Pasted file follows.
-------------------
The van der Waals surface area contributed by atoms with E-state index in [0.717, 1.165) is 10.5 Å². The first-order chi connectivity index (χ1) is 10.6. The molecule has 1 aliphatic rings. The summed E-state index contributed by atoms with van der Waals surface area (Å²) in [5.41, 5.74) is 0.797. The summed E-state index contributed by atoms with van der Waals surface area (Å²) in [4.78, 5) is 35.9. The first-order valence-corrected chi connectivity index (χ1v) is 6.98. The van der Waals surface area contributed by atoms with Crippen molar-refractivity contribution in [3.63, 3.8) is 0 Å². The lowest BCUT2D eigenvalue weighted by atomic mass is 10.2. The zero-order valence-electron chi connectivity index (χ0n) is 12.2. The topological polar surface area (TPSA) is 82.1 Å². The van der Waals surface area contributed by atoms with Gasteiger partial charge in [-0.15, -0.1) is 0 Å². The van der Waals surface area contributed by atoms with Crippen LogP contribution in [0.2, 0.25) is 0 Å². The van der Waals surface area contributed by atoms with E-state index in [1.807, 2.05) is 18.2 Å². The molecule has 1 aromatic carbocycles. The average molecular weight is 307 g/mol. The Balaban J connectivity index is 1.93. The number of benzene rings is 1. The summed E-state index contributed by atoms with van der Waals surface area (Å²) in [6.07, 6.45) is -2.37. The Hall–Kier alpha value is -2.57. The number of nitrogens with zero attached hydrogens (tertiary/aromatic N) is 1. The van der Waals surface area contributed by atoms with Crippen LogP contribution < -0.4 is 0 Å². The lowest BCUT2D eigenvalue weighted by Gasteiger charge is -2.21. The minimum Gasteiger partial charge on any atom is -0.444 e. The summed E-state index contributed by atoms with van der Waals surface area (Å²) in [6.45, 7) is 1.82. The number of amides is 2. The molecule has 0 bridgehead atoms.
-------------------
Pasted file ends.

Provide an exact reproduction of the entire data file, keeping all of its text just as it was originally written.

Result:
The van der Waals surface area contributed by atoms with E-state index in [0.717, 1.165) is 10.5 Å². The first-order chi connectivity index (χ1) is 10.6. The molecule has 1 aliphatic rings. The summed E-state index contributed by atoms with van der Waals surface area (Å²) in [5.41, 5.74) is 0.797. The summed E-state index contributed by atoms with van der Waals surface area (Å²) in [4.78, 5) is 35.9. The first-order valence-corrected chi connectivity index (χ1v) is 6.98. The van der Waals surface area contributed by atoms with Crippen molar-refractivity contribution in [3.63, 3.8) is 0 Å². The lowest BCUT2D eigenvalue weighted by atomic mass is 10.2. The zero-order valence-electron chi connectivity index (χ0n) is 12.2. The topological polar surface area (TPSA) is 82.1 Å². The van der Waals surface area contributed by atoms with Gasteiger partial charge in [-0.15, -0.1) is 0 Å². The van der Waals surface area contributed by atoms with Crippen LogP contribution in [0.2, 0.25) is 0 Å². The van der Waals surface area contributed by atoms with E-state index in [1.807, 2.05) is 18.2 Å². The molecule has 1 aromatic carbocycles. The average molecular weight is 307 g/mol. The Balaban J connectivity index is 1.93. The number of benzene rings is 1. The summed E-state index contributed by atoms with van der Waals surface area (Å²) in [6.07, 6.45) is -2.37. The Hall–Kier alpha value is -2.57. The number of nitrogens with zero attached hydrogens (tertiary/aromatic N) is 1. The van der Waals surface area contributed by atoms with Crippen LogP contribution < -0.4 is 0 Å². The lowest BCUT2D eigenvalue weighted by Gasteiger charge is -2.21. The minimum Gasteiger partial charge on any atom is -0.444 e. The summed E-state index contributed by atoms with van der Waals surface area (Å²) in [6.45, 7) is 1.82. The number of amides is 2. The molecule has 0 bridgehead atoms.